The Bank Restaurant has everything I want in a dining destination: lively atmosphere and attentive servers, a sense of history, modern American cuisine and a fun beverage program.
Owner Rick Horan, a second generation restaurant owner (he also operates the Old North Pancake House in West Chicago), opened The Bank Restaurant in late 2007. As you can guess from the name, the building housed a bank, the Gary Wheaton Bank, from the late 1890s to the 1960s. A drugstore, then a video store, later occupied the space.
The Bank121 W. Front St., Wheaton, (630) 665-2265, thebankwheaton.com
Cuisine: Classic and new American
Setting: Comfortable, lively space in historic building
Entrees: $19 to $39
Hours: 11:30 a.m. to 9 p.m. Sunday through Thursday and 11:30 a.m. to 1 a.m. Friday and Saturday
The restaurant pays homage to its former self most notably with the prominently displayed original vault door, historic photos of the city's downtown and the use of the old safe as the wine cellar.
Yet with all this history hanging about, this restaurant is in no way old-fashioned or stuffy. The lighting, bar and seating styles borrow from the late 1800s without being kitschy or overdone.
It's a friendly spot where you can grab lunch after browsing downtown boutiques, stop for dinner with co-workers (it's right across from the train station), enjoy appetizers and acoustic music with friends at the bar (it offers a number of craft beers and lively cocktails) or savor weekend brunch with the family.
The menu blends familiar favorites with modern fare crafted by Kevin Horan, Rick's brother, who came on board earlier this year. The Bank's menu leans heavily on steaks (from an 8-ounce petit filet to a 20-ounce bone-in rib-eye), chops (like the signature double bone-in 12-ounce pork chop) and seafood (grilled scallops and pan-roasted salmon). Kevin Horan injects excitement into these dishes with twists like homemade steak sauce for the steaks, pico de gallo with the chop, and black rice and roasted zucchini with the salmon.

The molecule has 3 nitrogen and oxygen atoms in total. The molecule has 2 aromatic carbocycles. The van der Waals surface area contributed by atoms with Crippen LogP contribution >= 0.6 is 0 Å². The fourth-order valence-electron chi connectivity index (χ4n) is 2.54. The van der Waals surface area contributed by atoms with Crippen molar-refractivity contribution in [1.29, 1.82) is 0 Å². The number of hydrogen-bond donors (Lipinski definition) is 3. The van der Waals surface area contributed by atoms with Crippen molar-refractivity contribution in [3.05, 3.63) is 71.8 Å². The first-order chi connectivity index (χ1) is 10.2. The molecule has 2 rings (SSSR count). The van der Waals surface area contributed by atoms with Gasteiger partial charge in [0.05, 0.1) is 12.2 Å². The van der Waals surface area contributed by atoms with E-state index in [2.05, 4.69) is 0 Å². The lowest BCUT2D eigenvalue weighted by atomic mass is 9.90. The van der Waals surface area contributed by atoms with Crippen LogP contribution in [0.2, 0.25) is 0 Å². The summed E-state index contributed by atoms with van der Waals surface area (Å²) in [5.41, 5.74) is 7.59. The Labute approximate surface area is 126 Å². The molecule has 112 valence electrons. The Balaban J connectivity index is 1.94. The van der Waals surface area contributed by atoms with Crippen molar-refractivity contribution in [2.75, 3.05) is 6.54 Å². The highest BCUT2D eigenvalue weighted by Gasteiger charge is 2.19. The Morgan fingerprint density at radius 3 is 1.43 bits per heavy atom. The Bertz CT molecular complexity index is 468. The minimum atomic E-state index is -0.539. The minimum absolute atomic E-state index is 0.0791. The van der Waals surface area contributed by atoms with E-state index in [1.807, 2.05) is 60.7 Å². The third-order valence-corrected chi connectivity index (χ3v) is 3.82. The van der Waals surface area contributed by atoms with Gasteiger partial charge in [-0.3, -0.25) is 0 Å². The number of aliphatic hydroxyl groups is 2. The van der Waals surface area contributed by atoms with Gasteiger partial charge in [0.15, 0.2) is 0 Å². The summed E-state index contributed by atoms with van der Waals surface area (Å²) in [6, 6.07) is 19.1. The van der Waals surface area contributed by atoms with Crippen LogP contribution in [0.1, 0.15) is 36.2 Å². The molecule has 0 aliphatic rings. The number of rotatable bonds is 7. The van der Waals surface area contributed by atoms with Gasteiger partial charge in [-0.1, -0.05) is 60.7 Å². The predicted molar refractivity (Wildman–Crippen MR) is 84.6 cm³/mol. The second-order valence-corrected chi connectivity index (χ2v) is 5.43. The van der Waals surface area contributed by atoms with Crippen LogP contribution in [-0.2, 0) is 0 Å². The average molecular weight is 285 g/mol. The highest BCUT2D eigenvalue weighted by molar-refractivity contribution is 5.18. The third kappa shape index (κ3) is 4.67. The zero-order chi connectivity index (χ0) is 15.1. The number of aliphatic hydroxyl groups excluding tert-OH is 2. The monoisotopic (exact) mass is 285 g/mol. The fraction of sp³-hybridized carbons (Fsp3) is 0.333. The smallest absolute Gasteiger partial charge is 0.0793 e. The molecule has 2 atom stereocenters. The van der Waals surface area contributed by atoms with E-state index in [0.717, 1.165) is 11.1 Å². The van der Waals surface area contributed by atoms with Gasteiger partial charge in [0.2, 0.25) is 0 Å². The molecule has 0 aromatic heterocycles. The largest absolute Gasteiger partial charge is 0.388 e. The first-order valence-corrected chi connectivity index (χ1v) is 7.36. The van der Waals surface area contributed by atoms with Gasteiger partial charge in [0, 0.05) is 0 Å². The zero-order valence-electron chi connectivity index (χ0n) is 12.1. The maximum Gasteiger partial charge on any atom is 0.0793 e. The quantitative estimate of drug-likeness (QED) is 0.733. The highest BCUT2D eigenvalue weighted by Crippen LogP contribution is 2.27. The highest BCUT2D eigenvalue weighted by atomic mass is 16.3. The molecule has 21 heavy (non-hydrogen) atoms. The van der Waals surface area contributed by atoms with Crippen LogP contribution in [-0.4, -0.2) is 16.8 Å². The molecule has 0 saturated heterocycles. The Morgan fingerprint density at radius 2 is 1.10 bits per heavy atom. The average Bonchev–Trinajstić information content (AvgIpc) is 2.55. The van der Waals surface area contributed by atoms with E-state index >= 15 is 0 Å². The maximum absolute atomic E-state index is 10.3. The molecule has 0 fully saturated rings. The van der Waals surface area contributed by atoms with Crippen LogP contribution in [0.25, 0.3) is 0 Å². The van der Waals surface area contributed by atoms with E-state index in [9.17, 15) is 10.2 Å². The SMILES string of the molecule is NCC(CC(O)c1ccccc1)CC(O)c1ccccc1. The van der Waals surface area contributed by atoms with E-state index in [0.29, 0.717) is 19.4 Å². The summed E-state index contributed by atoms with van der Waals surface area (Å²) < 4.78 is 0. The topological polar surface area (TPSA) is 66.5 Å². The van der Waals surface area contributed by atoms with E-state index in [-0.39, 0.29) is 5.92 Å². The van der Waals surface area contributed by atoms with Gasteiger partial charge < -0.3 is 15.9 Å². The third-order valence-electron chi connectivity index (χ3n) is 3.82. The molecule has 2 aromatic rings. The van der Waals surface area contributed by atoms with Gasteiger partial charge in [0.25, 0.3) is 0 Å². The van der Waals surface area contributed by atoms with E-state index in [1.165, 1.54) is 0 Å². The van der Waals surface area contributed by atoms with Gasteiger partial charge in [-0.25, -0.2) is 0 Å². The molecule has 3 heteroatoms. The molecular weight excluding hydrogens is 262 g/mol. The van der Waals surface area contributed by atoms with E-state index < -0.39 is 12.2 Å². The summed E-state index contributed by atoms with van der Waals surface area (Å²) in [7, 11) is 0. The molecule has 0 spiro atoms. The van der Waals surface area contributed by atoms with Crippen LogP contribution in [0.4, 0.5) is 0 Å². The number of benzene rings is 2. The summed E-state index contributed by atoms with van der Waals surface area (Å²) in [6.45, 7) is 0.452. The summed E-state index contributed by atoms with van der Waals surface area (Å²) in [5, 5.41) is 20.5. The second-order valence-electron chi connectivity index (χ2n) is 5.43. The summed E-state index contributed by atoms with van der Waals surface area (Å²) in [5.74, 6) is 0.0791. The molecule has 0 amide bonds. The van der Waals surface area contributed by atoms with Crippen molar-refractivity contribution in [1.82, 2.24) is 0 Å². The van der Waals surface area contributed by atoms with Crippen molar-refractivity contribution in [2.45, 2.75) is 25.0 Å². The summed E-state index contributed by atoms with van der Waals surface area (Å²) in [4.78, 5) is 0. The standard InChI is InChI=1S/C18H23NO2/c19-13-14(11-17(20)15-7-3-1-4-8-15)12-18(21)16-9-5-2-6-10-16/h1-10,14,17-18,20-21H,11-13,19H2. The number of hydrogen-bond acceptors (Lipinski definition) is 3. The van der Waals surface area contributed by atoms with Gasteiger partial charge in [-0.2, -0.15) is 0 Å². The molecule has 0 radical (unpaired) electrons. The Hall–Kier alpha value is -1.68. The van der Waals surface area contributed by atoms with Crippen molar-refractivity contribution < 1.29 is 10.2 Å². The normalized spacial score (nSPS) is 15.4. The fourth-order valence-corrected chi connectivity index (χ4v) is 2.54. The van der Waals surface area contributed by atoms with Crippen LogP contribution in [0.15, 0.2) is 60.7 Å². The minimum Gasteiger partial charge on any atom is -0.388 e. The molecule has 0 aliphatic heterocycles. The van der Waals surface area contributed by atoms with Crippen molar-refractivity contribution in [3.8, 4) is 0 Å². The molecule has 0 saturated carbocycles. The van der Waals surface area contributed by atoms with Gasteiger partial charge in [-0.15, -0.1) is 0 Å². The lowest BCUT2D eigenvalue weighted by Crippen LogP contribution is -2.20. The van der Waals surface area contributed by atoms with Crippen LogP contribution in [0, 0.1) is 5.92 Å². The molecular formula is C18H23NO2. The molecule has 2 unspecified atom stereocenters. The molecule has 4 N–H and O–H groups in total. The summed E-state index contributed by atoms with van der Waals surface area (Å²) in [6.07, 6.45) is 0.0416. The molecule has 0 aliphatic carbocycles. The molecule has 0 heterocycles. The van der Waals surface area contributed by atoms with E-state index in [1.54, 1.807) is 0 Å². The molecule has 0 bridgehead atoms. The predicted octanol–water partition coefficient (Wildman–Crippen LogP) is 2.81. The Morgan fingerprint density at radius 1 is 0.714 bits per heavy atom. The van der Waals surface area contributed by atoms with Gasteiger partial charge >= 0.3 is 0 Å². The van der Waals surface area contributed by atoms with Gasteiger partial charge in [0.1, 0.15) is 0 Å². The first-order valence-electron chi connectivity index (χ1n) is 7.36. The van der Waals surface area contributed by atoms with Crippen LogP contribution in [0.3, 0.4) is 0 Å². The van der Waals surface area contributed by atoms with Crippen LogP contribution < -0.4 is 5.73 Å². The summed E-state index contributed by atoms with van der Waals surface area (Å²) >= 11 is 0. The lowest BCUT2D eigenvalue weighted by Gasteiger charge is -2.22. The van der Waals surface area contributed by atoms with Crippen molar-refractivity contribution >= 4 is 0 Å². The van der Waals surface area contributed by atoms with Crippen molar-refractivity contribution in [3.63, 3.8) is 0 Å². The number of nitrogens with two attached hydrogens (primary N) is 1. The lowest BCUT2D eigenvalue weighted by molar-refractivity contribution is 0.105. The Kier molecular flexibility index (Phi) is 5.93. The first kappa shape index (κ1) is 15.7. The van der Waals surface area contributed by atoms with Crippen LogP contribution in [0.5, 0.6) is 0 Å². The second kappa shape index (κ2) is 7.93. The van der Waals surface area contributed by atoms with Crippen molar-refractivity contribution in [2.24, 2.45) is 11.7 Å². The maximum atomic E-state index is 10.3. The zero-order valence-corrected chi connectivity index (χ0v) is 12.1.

Our evening began with cocktails and appetizers, which range from traditional (shrimp cocktail and bruschetta) to trendy (beef sliders and Asian-style lettuce wraps) to unique (wild boar taquitos). The taquitos feature delicious, well-seasoned slow-cooked meat and piquant peppers but didn't count as taquitos in my book. I expected them to be tiny, tight rolls -- like the things I buy in the freezer section -- not egg roll-sized. The ceviche (a special of the day), provided a light and refreshing counterpoint to the wild boar.
All entrees are served with a cup of homemade soup (both the tomato bisque and potato leek versions I sampled get high marks) or a wedge salad.
I could taste Horan's experience in fine dining (he's worked in the kitchens at Cafe la Cave and Medinah Country Club, for example) in his pork tenderloin dish. The apple and sweet potato hash made a flavorful and texturally interesting accompaniment to the tender medallions sauced with a bourbon-spiked reduction.
He also goes the extra mile on his game-of-the-day and catch-of-the-day preparations. The venison sure sounded appetizing, but fell shy of wowing; we would have preferred a bolder, more herbaceous sauce to stand up to the meat. The mashed potatoes, however, were fantastic: perfectly smooth with just the right amount of salt.
When it came time for dessert, we looked no further than the first item: The Bank Brownie. This fudgy dessert, big enough for two to four, was a close cousin to a gooey lava cake and was made even more decadent by caramel and chocolate sauces. Want something lighter? There's creme brulee and a rotating choice of gelato and sorbet.
Our server was amiable and knowledgeable about both the menu and the wines, steering us toward glasses to enjoy with our entrees and hitting the mark. When a pre-dinner mai-tai didn't please one of my companions, our server cheerfully removed it from the table and the bill.
The Bank Restaurant provides space for private parties and boasts a temperature-controlled and covered dining area that beckons spring and summer diners.
Will I be back? You can bank on it.
• Restaurant reviews are based on one anonymous visit. The Daily Herald does not review restaurants it cannot recommend.